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Does Your RV Need Collision Repairs? Four Living Section Systems That Should Also Be Checked Out

Posted by on Jul 10, 2015 in Uncategorized | Comments Off on Does Your RV Need Collision Repairs? Four Living Section Systems That Should Also Be Checked Out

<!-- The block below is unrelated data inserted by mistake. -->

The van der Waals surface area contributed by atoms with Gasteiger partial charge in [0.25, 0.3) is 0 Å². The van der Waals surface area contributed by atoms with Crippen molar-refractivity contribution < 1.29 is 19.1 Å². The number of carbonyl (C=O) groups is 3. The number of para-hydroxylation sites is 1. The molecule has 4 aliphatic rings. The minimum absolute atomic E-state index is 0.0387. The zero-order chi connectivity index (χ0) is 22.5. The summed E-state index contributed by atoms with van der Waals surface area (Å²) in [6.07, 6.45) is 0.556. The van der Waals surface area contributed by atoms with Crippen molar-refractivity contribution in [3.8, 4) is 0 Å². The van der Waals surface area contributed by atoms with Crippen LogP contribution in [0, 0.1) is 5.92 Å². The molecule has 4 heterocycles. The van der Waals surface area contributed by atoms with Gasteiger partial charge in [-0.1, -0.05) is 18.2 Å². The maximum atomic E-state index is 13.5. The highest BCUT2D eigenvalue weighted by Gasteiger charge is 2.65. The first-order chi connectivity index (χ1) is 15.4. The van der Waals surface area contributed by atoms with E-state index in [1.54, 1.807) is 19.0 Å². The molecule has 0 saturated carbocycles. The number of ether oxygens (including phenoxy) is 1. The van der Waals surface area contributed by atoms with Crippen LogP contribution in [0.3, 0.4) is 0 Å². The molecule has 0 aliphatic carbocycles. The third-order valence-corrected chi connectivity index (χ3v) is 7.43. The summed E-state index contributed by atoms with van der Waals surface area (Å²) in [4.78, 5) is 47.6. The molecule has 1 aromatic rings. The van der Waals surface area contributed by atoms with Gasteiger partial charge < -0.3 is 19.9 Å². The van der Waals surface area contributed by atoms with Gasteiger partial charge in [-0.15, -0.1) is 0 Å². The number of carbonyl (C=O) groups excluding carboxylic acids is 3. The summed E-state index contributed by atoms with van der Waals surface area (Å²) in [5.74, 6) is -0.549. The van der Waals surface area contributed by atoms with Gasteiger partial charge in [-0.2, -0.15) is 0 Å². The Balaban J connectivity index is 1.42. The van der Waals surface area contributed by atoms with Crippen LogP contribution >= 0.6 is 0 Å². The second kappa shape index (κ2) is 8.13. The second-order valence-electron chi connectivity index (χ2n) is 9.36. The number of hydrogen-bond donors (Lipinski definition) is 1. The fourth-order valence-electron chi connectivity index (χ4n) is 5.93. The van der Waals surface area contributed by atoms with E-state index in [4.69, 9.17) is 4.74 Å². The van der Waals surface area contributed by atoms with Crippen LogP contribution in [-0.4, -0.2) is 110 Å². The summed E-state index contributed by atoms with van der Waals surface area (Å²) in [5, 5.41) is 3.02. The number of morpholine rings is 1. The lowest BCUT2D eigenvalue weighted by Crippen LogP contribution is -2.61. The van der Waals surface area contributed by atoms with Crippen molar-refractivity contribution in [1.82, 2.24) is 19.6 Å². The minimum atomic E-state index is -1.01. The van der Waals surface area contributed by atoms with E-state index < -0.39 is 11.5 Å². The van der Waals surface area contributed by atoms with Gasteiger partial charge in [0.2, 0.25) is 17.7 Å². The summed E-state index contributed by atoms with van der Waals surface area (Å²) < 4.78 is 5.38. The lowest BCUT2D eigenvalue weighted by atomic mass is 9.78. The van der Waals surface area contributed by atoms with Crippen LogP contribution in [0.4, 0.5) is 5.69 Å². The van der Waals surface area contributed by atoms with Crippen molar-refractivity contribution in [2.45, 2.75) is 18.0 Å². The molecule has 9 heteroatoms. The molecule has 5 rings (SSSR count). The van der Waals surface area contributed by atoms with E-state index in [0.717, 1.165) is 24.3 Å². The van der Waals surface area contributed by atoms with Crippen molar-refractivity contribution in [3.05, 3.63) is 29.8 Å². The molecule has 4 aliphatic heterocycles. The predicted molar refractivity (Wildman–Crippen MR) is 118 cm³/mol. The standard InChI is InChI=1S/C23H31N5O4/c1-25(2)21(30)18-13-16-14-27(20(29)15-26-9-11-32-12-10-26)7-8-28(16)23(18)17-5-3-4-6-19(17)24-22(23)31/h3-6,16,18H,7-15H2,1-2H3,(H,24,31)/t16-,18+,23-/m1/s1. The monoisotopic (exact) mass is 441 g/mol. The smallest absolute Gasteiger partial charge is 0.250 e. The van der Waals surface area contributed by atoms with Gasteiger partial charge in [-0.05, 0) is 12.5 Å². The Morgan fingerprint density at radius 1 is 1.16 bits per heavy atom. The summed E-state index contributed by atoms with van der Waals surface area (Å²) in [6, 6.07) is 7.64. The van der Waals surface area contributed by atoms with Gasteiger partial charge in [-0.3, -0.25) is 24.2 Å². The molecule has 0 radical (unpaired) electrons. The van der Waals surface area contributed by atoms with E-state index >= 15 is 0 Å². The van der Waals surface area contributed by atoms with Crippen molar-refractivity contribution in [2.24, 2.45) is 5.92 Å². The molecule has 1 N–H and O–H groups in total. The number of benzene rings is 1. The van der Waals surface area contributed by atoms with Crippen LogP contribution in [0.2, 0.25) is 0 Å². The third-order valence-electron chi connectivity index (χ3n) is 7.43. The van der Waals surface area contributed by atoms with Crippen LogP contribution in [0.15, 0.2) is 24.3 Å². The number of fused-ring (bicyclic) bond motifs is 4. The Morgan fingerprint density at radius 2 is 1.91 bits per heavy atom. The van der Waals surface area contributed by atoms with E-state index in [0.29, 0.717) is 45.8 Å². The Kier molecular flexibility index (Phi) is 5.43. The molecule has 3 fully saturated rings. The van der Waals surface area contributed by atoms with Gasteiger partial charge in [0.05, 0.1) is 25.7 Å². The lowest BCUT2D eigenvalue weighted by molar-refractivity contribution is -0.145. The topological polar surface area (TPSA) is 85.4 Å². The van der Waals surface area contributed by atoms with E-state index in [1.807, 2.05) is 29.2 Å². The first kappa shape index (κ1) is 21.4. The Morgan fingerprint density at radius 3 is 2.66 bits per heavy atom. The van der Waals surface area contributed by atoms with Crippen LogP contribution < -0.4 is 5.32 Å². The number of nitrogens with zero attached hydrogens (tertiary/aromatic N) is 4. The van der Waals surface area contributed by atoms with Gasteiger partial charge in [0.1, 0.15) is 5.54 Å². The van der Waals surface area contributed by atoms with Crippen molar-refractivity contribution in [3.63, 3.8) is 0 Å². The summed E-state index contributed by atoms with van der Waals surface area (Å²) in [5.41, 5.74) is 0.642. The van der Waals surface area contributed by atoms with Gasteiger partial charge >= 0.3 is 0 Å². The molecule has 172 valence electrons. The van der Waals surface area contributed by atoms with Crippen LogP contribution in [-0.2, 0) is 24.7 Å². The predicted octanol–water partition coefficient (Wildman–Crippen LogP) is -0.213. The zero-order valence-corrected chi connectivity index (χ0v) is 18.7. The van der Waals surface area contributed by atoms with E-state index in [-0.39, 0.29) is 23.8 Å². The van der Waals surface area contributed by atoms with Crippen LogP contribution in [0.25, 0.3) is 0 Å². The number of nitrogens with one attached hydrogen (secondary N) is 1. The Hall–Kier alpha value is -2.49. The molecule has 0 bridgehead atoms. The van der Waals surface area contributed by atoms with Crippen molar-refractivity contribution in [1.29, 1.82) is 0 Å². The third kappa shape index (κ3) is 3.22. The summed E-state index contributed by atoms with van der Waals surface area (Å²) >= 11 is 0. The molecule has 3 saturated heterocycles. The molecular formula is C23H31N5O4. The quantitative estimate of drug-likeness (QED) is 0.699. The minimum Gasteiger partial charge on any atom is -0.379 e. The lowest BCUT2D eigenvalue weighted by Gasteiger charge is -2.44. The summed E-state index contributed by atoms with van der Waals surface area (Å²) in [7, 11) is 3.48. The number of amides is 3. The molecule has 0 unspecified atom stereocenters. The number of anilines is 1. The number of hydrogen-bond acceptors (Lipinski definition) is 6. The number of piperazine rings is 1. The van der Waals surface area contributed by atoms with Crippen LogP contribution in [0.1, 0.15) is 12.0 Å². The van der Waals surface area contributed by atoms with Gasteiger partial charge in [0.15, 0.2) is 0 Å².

When your RV is involved in traffic accident, repairing it is a bit more complicated than patching up the average car. Your home on wheels has hidden wires, tanks and water lines that may need adjusted or fixed. The following four systems should be checked anytime you get RV collision repairs. Water System and Holding Tanks Self contained RVs have three holding tanks to worry about. They are typically made of durable plastic. The fresh water tank supplies the faucets, shower and/or tub and toilet. The connecting pipe system is usually plastic, simply because it’s light. Both the tank and the pipe system should be checked for leaks. The grey water tank holds the waste water from the sinks and shower/tub. It also uses a plastic piping system to drain from the fixtures into the holding tank. Depending on the rig, the holding tank is usually under the shower section. Not only do the pipes and tanks need checked for leaks, the discharge system used to dump the waste needs looked at. The connection is usually under the bathroom area. The black water tank holds the waste from the toilet. It sits directly under the toilet, so there is no additional piping to check, but the tank and the dumping connection should be inspected. Collision repair firms that handle RVs usually have a dump station on site or nearby, since this can be a messy proposition.   Propane System Check-Up On some RVs, like trailers, propane tanks are out in the open and if they are damaged, it may be obvious. Motor homes tend to house their propane tanks behind a protective door, usually low on the chassis and on the opposite side of the gas or diesel filling port. Even if the door doesn’t appear damaged, it’s a good idea to have the propane tank checked for leaks and to make sure it is still firmly mounted. The lines leading to various appliances, such as the refrigerator, heater and stove, should also be checked for damage and leaks. If the RV is equipped with a propane alarm, that wiring needs checked. Most propane alarms are inside the chassis, near the floor line and close to an entryway. House Batteries and Charging System The living section of your RV has its own electrical source, called the house batteries. These are also behind an outside door just above the chassis. These batteries charge anytime the RV is plugged into an electrical outlet, like at a campground. In most RVs, the house batteries are also connected to your motor battery so they charge whenever the engine is running. An inverter inside the RV, which looks like the fuse box in your home, governs the distribution of electricity. If an RV is in a collision, the house batteries, connection to the engine battery, the inverter and the electrical wiring to the individual appliances and outlets should be checked. If the RV has a generator, that too should be looked at. Checking the Slide Outs Slide outs are available on most modern RVs. When the RV is parked, at the push of a button the slide out emerges from the side or back of the RV, increasing the inside living space. On the larger trailers, such as the 5th wheels and the bus-like...